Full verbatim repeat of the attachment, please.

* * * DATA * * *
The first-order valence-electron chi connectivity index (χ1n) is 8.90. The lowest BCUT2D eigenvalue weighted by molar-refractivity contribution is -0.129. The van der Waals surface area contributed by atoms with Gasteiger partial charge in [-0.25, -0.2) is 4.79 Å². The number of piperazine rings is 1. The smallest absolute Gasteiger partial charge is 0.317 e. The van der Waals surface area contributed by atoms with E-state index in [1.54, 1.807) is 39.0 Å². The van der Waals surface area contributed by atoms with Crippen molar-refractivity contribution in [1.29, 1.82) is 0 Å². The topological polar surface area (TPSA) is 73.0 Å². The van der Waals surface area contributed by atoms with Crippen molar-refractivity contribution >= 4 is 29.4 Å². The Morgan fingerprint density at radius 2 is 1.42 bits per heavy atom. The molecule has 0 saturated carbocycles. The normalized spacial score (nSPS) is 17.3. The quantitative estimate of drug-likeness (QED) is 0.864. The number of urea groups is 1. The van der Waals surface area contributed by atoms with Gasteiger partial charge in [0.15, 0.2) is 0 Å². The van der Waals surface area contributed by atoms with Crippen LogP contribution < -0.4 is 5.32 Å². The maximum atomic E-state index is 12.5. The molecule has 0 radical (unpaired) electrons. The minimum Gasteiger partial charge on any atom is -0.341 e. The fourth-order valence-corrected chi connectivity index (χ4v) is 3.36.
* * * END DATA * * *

The first-order valence-electron chi connectivity index (χ1n) is 8.90. The lowest BCUT2D eigenvalue weighted by molar-refractivity contribution is -0.129. The van der Waals surface area contributed by atoms with Gasteiger partial charge in [-0.25, -0.2) is 4.79 Å². The number of piperazine rings is 1. The smallest absolute Gasteiger partial charge is 0.317 e. The van der Waals surface area contributed by atoms with E-state index in [1.54, 1.807) is 39.0 Å². The van der Waals surface area contributed by atoms with Crippen molar-refractivity contribution in [1.29, 1.82) is 0 Å². The topological polar surface area (TPSA) is 73.0 Å². The van der Waals surface area contributed by atoms with Crippen molar-refractivity contribution >= 4 is 29.4 Å². The Morgan fingerprint density at radius 2 is 1.42 bits per heavy atom. The molecule has 0 saturated carbocycles. The normalized spacial score (nSPS) is 17.3. The quantitative estimate of drug-likeness (QED) is 0.864. The number of urea groups is 1. The van der Waals surface area contributed by atoms with Gasteiger partial charge in [0.15, 0.2) is 0 Å². The van der Waals surface area contributed by atoms with Crippen LogP contribution < -0.4 is 5.32 Å². The maximum atomic E-state index is 12.5. The molecule has 0 radical (unpaired) electrons. The minimum Gasteiger partial charge on any atom is -0.341 e. The fourth-order valence-corrected chi connectivity index (χ4v) is 3.36.